As Kalynn mentions in this interview, Cinderella is one of *the* most popular fairytales around. It has certainly always been a favourite of mine. But unlike Kalynn, as a straight white cis woman, I have never know what it is like to find myself unrepresented in popular stories. Thankfully, a new wave of writers, like Kalynn, are starting to write stories to include the full gamut humanity has to offer so everyone might be able to see themselves in the stories they love.
Why did you want to write a new take on the Cinderella story? What are the benefits – and constraints – when working with classic fairytales?
I have always loved fairytales. I had this huge volume of collected fairytales when I was a kid. It had early versions of Little Red Riding Hood, Cinderella, Snow White. It also had more obscure tales like The Juniper Tree and The Ridiculous Wishes, which I was really drawn to.
I’m drawn to fairytales in general because I never saw myself in those stories and I really, really wish I had. Cinderella is such a popular story. That’s Cinderella’s castle at Disneyworld! But I didn’t have any representation in princess stories when I was a kid. There were no Black princesses at all. When I sat down to do this retelling, I knew it had to be Cinderella and I knew it was going to center Black girls in a way that allowed us access to this story in a new and interesting way.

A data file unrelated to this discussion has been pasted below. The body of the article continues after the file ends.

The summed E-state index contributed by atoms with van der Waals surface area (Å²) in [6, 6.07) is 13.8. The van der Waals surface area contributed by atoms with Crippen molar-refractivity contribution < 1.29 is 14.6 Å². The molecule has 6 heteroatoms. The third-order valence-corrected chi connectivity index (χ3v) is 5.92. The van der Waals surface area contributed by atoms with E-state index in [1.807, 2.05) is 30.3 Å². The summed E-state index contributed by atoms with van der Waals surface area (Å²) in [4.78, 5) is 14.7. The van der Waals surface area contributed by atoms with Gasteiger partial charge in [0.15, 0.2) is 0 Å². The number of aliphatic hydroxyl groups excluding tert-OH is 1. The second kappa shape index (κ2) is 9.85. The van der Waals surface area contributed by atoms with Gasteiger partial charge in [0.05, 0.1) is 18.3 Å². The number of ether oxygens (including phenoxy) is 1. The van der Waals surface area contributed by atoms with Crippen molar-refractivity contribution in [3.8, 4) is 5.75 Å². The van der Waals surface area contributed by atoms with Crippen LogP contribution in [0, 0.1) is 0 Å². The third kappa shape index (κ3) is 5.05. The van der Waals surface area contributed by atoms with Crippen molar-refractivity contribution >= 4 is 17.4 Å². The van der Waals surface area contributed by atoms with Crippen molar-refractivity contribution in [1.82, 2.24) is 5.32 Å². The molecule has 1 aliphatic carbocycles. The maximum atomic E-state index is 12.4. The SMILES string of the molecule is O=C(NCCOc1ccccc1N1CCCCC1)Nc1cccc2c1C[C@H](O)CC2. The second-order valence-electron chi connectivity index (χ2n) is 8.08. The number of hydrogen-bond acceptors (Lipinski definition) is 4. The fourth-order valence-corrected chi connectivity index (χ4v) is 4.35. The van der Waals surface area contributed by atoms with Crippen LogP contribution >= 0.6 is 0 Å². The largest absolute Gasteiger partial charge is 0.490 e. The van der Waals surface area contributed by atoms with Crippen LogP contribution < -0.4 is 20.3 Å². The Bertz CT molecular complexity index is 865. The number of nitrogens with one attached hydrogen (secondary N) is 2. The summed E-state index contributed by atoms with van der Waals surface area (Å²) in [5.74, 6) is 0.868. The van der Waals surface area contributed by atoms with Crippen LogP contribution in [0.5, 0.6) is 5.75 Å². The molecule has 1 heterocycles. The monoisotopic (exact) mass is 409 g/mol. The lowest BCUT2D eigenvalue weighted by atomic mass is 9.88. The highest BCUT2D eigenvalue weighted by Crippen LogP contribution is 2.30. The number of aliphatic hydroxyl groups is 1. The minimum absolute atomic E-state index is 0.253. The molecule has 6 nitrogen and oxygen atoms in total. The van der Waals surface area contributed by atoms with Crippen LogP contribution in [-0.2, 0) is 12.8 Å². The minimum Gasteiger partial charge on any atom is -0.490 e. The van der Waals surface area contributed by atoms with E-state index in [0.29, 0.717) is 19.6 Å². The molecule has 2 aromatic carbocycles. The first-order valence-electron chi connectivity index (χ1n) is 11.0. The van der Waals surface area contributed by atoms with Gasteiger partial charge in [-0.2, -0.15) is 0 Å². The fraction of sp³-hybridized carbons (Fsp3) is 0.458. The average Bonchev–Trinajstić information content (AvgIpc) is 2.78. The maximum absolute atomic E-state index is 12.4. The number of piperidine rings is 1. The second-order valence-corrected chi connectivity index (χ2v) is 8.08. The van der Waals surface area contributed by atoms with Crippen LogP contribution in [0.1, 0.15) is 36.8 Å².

With a retelling, I think you have to give the reader some sense of the original tale. They have to be able to see some connections between the new story you’re creating and the one that is already established. It’s fun to slip in something I know readers will instantly recognize, like the glass slippers in Cinderella. Readers know why those are significant and it’s fun to have those elements in there. But the challenge comes when you’re trying to create a unique take on a popular story, balancing the known and the unknown is hard work, but they are really my favorite kinds of stories to tell.
Cinderella is Dead takes aim at the patriarchy (which we love!). What do you hope girls will gain from reading empowering stories like this?
Addressing patriarchy goes hand in hand with addressing heteronormativity and societal expectations regarding both. So, viewing these things through the eyes of my main character, Sophia, who is a queer Black girl, allows readers to see how these constructs essentially erase anyone who doesn’t conform. She doesn’t want a husband and she wants to make her own choices about what’s best for her. This makes her a threat. Power like the kind the King of Mersailles wields can only be maintained by keeping the people fearful and/or ignorant. Sophia is neither. Luke says in Cinderella Is Dead, “Just because they deny us doesn’t mean we cease to exist.” and that is what Sophia is fighting for—the right to exist as she is, on her own terms.
I hope that queer Black girls will see themselves as the heroes, as the ones worth saving, worth fighting for, worth every bit of love and care and concern. And I hope all readers are inspired to question the status quo, to stand up for what is right even when it feels like the whole world is against them, and to understand that systems of oppression are designed to cause harm. They cannot be reformed. They must be burned to the ground.
What are some of your favourite fairytale retellings and reinterpretations? What was it that worked so well to breathe new life into those classic tales?